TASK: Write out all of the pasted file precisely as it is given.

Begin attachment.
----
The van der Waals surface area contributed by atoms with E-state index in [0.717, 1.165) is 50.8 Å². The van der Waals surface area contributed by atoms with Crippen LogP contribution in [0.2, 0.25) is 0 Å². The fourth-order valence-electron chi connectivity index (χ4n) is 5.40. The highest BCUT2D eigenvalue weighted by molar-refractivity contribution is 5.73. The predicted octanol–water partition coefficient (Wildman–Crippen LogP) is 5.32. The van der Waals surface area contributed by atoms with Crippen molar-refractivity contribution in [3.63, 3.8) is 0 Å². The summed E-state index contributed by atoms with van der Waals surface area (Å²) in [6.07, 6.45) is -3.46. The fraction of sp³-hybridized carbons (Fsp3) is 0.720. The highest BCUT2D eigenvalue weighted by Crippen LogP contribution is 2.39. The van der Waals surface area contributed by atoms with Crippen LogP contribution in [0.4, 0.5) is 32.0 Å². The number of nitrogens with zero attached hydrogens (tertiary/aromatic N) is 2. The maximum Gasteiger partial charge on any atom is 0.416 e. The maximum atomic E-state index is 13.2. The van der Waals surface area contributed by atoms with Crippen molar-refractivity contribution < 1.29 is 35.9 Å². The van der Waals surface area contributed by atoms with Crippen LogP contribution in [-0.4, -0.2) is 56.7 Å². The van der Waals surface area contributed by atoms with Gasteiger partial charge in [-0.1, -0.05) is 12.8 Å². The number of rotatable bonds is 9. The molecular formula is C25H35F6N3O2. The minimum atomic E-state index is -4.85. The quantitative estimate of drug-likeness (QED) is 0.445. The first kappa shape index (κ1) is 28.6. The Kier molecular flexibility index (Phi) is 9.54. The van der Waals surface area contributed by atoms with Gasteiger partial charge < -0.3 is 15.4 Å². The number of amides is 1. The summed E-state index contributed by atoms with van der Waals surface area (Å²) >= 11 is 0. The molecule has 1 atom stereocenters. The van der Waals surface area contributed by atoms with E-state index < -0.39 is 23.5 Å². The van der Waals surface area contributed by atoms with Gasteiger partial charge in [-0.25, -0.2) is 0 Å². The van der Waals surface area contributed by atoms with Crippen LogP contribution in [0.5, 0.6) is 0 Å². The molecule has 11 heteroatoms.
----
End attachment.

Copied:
The van der Waals surface area contributed by atoms with E-state index in [0.717, 1.165) is 50.8 Å². The van der Waals surface area contributed by atoms with Crippen LogP contribution in [0.2, 0.25) is 0 Å². The fourth-order valence-electron chi connectivity index (χ4n) is 5.40. The highest BCUT2D eigenvalue weighted by molar-refractivity contribution is 5.73. The predicted octanol–water partition coefficient (Wildman–Crippen LogP) is 5.32. The van der Waals surface area contributed by atoms with Crippen molar-refractivity contribution in [3.63, 3.8) is 0 Å². The summed E-state index contributed by atoms with van der Waals surface area (Å²) in [6.07, 6.45) is -3.46. The fraction of sp³-hybridized carbons (Fsp3) is 0.720. The highest BCUT2D eigenvalue weighted by Crippen LogP contribution is 2.39. The van der Waals surface area contributed by atoms with Crippen LogP contribution in [0.4, 0.5) is 32.0 Å². The number of nitrogens with zero attached hydrogens (tertiary/aromatic N) is 2. The maximum Gasteiger partial charge on any atom is 0.416 e. The maximum atomic E-state index is 13.2. The van der Waals surface area contributed by atoms with Crippen molar-refractivity contribution < 1.29 is 35.9 Å². The van der Waals surface area contributed by atoms with Crippen LogP contribution in [-0.4, -0.2) is 56.7 Å². The van der Waals surface area contributed by atoms with Gasteiger partial charge in [-0.1, -0.05) is 12.8 Å². The number of rotatable bonds is 9. The molecular formula is C25H35F6N3O2. The minimum atomic E-state index is -4.85. The quantitative estimate of drug-likeness (QED) is 0.445. The first kappa shape index (κ1) is 28.6. The Kier molecular flexibility index (Phi) is 9.54. The van der Waals surface area contributed by atoms with Gasteiger partial charge < -0.3 is 15.4 Å². The number of amides is 1. The summed E-state index contributed by atoms with van der Waals surface area (Å²) >= 11 is 0. The molecule has 1 atom stereocenters. The van der Waals surface area contributed by atoms with E-state index < -0.39 is 23.5 Å². The van der Waals surface area contributed by atoms with Gasteiger partial charge in [-0.25, -0.2) is 0 Å². The van der Waals surface area contributed by atoms with Crippen LogP contribution in [0.5, 0.6) is 0 Å². The molecule has 11 heteroatoms.